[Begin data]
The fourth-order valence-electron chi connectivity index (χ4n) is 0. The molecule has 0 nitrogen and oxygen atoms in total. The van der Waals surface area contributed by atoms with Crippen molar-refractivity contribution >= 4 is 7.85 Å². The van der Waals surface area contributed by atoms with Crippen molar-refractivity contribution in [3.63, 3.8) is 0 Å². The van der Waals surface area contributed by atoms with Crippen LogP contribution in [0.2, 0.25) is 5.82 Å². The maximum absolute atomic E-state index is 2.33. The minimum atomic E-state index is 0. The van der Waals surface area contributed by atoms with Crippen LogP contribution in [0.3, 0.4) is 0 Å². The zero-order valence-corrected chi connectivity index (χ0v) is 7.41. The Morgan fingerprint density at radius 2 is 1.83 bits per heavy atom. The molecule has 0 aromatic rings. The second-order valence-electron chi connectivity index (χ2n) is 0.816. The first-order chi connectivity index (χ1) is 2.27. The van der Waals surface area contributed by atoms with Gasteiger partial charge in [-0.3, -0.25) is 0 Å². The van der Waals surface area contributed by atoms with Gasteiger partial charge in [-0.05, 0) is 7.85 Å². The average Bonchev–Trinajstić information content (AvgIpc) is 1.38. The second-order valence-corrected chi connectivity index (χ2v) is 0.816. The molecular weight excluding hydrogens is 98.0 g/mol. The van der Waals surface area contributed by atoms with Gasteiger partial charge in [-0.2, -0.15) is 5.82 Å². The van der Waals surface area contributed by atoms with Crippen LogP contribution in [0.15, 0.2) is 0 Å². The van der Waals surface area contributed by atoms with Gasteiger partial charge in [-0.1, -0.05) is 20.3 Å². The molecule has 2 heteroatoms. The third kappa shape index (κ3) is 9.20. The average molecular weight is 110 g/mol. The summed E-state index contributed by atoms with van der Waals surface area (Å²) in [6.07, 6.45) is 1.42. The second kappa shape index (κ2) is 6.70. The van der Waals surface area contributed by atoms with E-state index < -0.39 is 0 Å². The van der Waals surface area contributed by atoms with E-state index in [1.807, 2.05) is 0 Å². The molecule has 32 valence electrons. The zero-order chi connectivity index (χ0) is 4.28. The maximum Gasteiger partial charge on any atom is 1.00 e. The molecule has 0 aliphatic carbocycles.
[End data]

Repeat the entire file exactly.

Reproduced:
The fourth-order valence-electron chi connectivity index (χ4n) is 0. The molecule has 0 nitrogen and oxygen atoms in total. The van der Waals surface area contributed by atoms with Crippen molar-refractivity contribution >= 4 is 7.85 Å². The van der Waals surface area contributed by atoms with Crippen molar-refractivity contribution in [3.63, 3.8) is 0 Å². The van der Waals surface area contributed by atoms with Crippen LogP contribution in [0.2, 0.25) is 5.82 Å². The maximum absolute atomic E-state index is 2.33. The minimum atomic E-state index is 0. The van der Waals surface area contributed by atoms with Crippen LogP contribution in [0.3, 0.4) is 0 Å². The zero-order valence-corrected chi connectivity index (χ0v) is 7.41. The Morgan fingerprint density at radius 2 is 1.83 bits per heavy atom. The molecule has 0 aromatic rings. The second-order valence-electron chi connectivity index (χ2n) is 0.816. The first-order chi connectivity index (χ1) is 2.27. The van der Waals surface area contributed by atoms with Gasteiger partial charge in [-0.3, -0.25) is 0 Å². The van der Waals surface area contributed by atoms with Gasteiger partial charge in [-0.05, 0) is 7.85 Å². The average Bonchev–Trinajstić information content (AvgIpc) is 1.38. The second-order valence-corrected chi connectivity index (χ2v) is 0.816. The molecular weight excluding hydrogens is 98.0 g/mol. The van der Waals surface area contributed by atoms with Gasteiger partial charge in [-0.2, -0.15) is 5.82 Å². The van der Waals surface area contributed by atoms with Crippen LogP contribution in [0.15, 0.2) is 0 Å². The van der Waals surface area contributed by atoms with Gasteiger partial charge in [-0.1, -0.05) is 20.3 Å². The molecule has 2 heteroatoms. The third kappa shape index (κ3) is 9.20. The average molecular weight is 110 g/mol. The summed E-state index contributed by atoms with van der Waals surface area (Å²) in [6.07, 6.45) is 1.42. The second kappa shape index (κ2) is 6.70. The van der Waals surface area contributed by atoms with E-state index < -0.39 is 0 Å². The van der Waals surface area contributed by atoms with E-state index in [1.807, 2.05) is 0 Å². The molecule has 32 valence electrons. The zero-order chi connectivity index (χ0) is 4.28. The maximum Gasteiger partial charge on any atom is 1.00 e. The molecule has 0 aliphatic carbocycles.